June 29, 2021
Almost 270,000 people die every year from sepsis – a common complication that develops when an infection spreads to other parts of the body.
Most of these deaths can be prevented though with early diagnosis and treatment, according to the Centers for Disease Control and Prevention.
Sepsis basically occurs when the body's immune system sets off a toxic reaction to an infection. Every year in the U.S. more than 1.5 million people develop sepsis. It is most common in older adults and people with weakened immune systems and chronic diseases.
The CDC says it's important to prevent infections from the start by practicing good hygiene and staying up-to-date on immunizations. So is recognizing when an infection is getting worse so you can get treated fast.
While any type of infection can lead to sepsis, the Mayo Clinic says it is more commonly associated with infections of the lungs, urinary system, digestive system, bloodstream, wounds and catheter sites.
Symptoms of sepsis include confusion or disorientation, shortness of breath, rapid heart beat, fever, extreme pain and clammy skin.
Sepsis Alliance uses the acronym T-I-M-E to help people remember the symptoms.
T – higher or lower than normal temperature
I – infection
M – mental decline (the person is confused and sleepy)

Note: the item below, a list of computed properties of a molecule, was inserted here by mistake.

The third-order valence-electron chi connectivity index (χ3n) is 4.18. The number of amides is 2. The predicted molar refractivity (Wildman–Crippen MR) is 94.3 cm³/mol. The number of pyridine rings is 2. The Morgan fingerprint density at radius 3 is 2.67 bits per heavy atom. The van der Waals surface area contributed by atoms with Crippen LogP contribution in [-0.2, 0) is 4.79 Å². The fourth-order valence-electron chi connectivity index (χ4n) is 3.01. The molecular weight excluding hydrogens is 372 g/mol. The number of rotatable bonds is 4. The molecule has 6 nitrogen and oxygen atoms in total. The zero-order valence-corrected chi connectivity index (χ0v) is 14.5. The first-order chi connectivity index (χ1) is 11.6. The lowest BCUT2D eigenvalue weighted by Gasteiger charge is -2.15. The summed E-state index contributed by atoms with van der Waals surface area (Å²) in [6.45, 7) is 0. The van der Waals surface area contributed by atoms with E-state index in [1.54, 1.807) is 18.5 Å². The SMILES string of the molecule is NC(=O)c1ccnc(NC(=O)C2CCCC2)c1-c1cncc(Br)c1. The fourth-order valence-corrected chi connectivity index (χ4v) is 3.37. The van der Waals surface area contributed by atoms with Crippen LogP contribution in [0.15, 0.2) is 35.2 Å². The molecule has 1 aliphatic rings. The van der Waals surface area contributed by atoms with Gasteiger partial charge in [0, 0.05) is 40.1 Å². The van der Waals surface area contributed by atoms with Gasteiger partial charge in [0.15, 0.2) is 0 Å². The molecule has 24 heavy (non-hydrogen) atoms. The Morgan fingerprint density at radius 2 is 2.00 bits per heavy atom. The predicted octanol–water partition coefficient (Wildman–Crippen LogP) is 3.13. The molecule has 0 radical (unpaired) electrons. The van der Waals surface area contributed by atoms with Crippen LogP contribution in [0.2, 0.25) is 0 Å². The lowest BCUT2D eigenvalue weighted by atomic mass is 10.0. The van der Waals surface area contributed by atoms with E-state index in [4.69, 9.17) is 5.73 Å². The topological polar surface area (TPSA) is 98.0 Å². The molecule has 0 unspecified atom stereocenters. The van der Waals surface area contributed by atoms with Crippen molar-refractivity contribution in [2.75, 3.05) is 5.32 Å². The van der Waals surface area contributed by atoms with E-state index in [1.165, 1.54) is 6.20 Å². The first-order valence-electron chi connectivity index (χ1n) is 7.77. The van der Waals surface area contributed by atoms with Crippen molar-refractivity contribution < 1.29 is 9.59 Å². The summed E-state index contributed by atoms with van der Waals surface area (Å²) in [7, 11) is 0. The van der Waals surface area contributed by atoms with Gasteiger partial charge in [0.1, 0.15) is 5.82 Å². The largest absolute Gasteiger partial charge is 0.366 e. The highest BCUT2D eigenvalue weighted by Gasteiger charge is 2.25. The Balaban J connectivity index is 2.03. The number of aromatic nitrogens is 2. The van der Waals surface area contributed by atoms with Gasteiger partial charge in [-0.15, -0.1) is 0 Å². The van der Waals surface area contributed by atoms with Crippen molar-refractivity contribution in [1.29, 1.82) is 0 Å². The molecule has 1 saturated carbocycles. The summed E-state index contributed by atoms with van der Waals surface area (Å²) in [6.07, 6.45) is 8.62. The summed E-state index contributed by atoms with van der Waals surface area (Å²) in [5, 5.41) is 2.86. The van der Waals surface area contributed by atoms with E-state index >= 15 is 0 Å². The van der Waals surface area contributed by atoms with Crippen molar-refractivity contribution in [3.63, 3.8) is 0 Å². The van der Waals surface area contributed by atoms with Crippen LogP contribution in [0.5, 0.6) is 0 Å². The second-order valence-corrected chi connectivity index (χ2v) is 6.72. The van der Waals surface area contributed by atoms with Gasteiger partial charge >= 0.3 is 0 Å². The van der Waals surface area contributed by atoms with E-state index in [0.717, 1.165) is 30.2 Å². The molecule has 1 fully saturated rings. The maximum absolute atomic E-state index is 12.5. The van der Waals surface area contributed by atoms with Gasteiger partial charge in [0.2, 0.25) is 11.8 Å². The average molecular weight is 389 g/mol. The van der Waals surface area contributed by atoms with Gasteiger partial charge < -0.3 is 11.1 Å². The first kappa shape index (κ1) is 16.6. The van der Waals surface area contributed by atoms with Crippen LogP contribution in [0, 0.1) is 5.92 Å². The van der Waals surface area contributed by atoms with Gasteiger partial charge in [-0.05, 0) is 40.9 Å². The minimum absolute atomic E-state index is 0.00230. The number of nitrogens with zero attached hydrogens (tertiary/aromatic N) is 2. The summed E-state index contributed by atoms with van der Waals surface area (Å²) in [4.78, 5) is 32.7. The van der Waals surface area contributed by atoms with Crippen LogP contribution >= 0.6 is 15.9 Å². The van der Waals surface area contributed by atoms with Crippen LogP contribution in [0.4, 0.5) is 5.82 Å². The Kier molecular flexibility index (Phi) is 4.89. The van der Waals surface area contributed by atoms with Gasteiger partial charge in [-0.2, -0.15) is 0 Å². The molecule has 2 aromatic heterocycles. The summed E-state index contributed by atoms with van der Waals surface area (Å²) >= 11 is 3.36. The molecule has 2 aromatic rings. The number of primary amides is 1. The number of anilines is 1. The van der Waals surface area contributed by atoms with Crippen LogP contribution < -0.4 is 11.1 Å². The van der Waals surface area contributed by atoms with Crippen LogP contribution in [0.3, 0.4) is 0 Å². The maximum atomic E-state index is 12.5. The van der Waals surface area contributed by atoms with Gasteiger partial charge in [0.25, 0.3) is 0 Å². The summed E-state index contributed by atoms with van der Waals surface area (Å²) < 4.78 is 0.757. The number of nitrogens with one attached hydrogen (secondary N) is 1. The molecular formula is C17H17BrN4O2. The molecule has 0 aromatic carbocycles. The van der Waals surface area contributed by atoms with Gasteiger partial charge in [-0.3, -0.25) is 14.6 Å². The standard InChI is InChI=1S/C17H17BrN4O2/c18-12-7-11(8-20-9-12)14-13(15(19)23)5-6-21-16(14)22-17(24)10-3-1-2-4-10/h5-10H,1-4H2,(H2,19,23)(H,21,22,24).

E – extremely ill (the person is in severe pain or discomfort, struggling to breathe)
When not properly treated, severe sepsis can develop. This is when organs start to dysfunction including the lungs, kidneys and liver. Some patients also have complications in the brain.
Most patients with sepsis require hospitalization in an intensive care unit. In the most extreme cases, patients go into septic shock, where their blood pressure drops dangerously low leading to organ failure and even death.
There is still no cure for sepsis. Research to understand what causes it is ongoing, though. A recent study by researchers at the New York University Grossman School of Medicine uncovered one piece of the puzzle. They found that a connective tissue protein which supports the framework of organs, when broken down by damage or disease, may contribute to the overreactive inflammatory response in sepsis.